Famous vs. Infamous
The prefix is not your friend
Perhaps you are one of those people who has looked up the word infamous because you can’t seem to quite remember whether it’s supposed to mean “very famous,” “not famous,” “famous (but in a bad way),” or some other thing. If this is the case, you are in excellent company: our records indicate that approximately 88,000 people searched for the word infamous on this site in a recent month.
Yes, famous and infamous have some similarities (both words are descended from the Latin fama, meaning “fame,” and both often have to do with being well-known), but they have decidedly different meanings. Famous typically carries the meaning of “widely known,” and is often used in a positive manner; infamous, on the other hand, has a negative set of meanings, such as “having a reputation of the worst kind” or “causing or bringing infamy.”
There you have it. One of these words means one thing, and the other word means something else. It’s all very simple isn’t it? No, it is not. Here are a few ways that things which look simple in English are decidedly not so.
The word lock means “to fasten (something) with a lock.” So what does the word unlock mean? If you guessed “to unfasten the lock of” pat yourself on the back. Now let’s move on to another question: if the word thaw means “to stop being frozen” what does the word unthaw mean? If you guessed something along the lines of “to make something frozen,” well, hang your head in shame and befuddlement. The definition of unthaw is “thaw.” Similarly, unloosen is pretty much identical to loosen, invaluable and valuable are much more synonyms than antonyms, and to really muddy the waters we can bring up the issue of flammable and inflammable.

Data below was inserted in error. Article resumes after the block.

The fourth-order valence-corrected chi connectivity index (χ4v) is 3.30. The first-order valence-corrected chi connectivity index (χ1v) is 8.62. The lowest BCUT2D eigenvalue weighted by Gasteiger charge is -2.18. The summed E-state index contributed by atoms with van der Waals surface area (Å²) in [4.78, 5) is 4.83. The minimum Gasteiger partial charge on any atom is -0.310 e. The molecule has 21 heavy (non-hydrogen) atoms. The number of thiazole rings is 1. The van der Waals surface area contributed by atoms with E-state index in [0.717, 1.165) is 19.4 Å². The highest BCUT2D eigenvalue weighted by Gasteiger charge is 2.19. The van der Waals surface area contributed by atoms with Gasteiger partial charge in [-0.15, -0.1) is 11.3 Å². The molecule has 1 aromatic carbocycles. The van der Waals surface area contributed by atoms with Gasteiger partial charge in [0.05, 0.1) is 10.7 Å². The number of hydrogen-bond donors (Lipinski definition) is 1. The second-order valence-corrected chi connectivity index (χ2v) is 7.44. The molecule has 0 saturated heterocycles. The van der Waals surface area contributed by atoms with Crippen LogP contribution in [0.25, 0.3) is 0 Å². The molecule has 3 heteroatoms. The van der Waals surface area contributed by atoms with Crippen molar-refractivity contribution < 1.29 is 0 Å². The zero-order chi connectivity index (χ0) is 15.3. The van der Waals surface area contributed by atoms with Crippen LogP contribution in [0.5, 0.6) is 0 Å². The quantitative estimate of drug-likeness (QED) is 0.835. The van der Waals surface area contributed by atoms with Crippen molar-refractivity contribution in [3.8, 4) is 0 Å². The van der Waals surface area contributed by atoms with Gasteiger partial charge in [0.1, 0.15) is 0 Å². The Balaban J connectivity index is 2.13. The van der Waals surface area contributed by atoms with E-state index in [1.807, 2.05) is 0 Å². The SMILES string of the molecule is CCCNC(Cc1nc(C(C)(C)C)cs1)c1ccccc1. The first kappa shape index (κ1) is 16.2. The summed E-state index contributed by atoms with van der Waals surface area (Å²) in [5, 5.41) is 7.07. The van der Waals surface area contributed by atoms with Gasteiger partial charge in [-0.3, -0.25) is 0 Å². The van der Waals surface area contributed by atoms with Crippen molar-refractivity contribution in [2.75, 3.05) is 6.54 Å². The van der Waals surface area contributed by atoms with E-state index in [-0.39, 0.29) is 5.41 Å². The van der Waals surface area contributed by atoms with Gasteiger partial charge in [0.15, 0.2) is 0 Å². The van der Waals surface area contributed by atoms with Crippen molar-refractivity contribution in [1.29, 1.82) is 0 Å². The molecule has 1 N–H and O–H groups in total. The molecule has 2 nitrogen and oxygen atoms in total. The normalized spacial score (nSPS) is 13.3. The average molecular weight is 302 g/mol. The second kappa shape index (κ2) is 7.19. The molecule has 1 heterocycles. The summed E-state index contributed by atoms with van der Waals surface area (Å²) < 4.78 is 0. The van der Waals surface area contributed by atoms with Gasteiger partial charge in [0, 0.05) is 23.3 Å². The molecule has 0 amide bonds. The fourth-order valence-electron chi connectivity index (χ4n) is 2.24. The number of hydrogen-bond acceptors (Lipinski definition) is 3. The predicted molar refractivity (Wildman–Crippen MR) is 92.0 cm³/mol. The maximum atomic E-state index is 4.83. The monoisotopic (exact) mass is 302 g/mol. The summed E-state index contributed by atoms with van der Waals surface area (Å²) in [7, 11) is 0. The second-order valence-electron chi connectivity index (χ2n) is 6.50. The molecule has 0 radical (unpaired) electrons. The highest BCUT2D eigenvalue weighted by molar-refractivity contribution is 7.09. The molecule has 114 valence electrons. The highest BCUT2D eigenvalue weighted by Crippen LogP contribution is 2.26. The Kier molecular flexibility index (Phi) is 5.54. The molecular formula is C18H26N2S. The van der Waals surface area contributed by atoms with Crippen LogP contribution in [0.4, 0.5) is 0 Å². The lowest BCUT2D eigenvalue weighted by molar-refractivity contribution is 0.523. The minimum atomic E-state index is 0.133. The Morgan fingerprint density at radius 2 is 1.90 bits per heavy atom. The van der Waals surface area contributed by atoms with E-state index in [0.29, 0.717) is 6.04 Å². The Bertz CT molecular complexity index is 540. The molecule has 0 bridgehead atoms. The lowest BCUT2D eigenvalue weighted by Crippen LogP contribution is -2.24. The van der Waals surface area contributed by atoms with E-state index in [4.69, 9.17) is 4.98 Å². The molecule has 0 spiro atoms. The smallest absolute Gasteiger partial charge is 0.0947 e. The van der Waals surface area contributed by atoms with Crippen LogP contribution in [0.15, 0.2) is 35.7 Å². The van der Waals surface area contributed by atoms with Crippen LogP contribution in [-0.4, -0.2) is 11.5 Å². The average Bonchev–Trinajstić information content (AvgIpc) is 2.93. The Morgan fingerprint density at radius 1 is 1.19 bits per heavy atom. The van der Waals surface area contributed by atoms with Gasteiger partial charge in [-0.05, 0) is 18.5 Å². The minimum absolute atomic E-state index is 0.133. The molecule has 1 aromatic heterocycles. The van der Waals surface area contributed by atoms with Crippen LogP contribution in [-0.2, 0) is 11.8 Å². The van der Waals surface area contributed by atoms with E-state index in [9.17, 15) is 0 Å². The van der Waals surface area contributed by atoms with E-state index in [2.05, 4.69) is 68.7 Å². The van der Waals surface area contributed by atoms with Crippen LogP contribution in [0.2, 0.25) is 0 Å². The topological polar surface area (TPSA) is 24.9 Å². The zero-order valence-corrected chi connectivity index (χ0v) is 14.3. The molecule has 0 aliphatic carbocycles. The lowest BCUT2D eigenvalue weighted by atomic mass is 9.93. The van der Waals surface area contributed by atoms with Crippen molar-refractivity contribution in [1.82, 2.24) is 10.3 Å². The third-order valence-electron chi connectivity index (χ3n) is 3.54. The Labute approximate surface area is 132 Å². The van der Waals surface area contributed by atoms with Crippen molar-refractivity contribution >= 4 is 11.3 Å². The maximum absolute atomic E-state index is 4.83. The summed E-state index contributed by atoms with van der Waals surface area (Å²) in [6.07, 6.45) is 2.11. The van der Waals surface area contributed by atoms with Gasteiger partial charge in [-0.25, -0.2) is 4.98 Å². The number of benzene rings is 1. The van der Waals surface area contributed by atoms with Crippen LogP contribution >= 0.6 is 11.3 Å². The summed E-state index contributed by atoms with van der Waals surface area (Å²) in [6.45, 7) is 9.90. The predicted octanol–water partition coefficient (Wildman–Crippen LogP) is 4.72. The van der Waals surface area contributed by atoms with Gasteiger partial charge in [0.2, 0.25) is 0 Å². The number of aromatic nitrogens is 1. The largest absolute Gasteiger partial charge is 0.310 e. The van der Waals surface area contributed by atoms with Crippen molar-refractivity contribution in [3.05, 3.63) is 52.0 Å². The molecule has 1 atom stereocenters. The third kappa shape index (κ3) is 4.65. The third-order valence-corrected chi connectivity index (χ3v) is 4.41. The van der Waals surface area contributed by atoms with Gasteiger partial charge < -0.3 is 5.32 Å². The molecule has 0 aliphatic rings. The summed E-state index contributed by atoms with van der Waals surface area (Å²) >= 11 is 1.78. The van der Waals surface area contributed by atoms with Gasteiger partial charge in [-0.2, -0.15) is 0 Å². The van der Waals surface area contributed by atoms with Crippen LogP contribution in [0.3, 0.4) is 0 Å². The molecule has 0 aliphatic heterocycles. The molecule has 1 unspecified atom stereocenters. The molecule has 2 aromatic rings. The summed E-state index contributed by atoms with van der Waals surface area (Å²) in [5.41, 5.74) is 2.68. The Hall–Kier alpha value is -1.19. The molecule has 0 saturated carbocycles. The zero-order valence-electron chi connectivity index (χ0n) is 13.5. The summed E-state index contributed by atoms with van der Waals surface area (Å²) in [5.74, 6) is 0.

Why must this be so? Was the English language actually created by a cruel and vengeful god, or was it perhaps all put together in a single afternoon by a committee of unlearned and bickering idiots? No, neither of these theories, so far as we can tell, have much evidence to support them. There is a perfectly valid reason for why so many apparently opposite words have the same, or almost the same, meaning, and it has to do with the role played by one of our prefixes.
The prefix we are concerned with here (in-) can have a variety of both meanings and forms. It can take the forms of il-, im-, or ir-, in addition to in-, depending on what letter it precedes. It can mean “not,” (inconclusive), and it can also mean “inward, into, toward” (as in implode or irradicate). And in a final confusing twist, it can also serve as an intensifier, meaning “thoroughly” (which is possibly why so many people think infamous means “very famous”). Infamous contains the version of in- which implies negation, although it does not actually mean “not famous.”
You do not actually have to be famous to be infamous, although we are unlikely to see this latter word applied to a person who is little-known, inconspicuous, or who has not achieved at least some degree of notoriety. If the distinction continues to prove elusive, you can always try to remember that the noun form of infamous is infamy, which has no pleasant connotations, and which was immortalized in our language with its use by President Franklin Delano Roosevelt when he gave a speech referring to the 1941 attack on Pearl Harbor as “a date which will live in infamy.”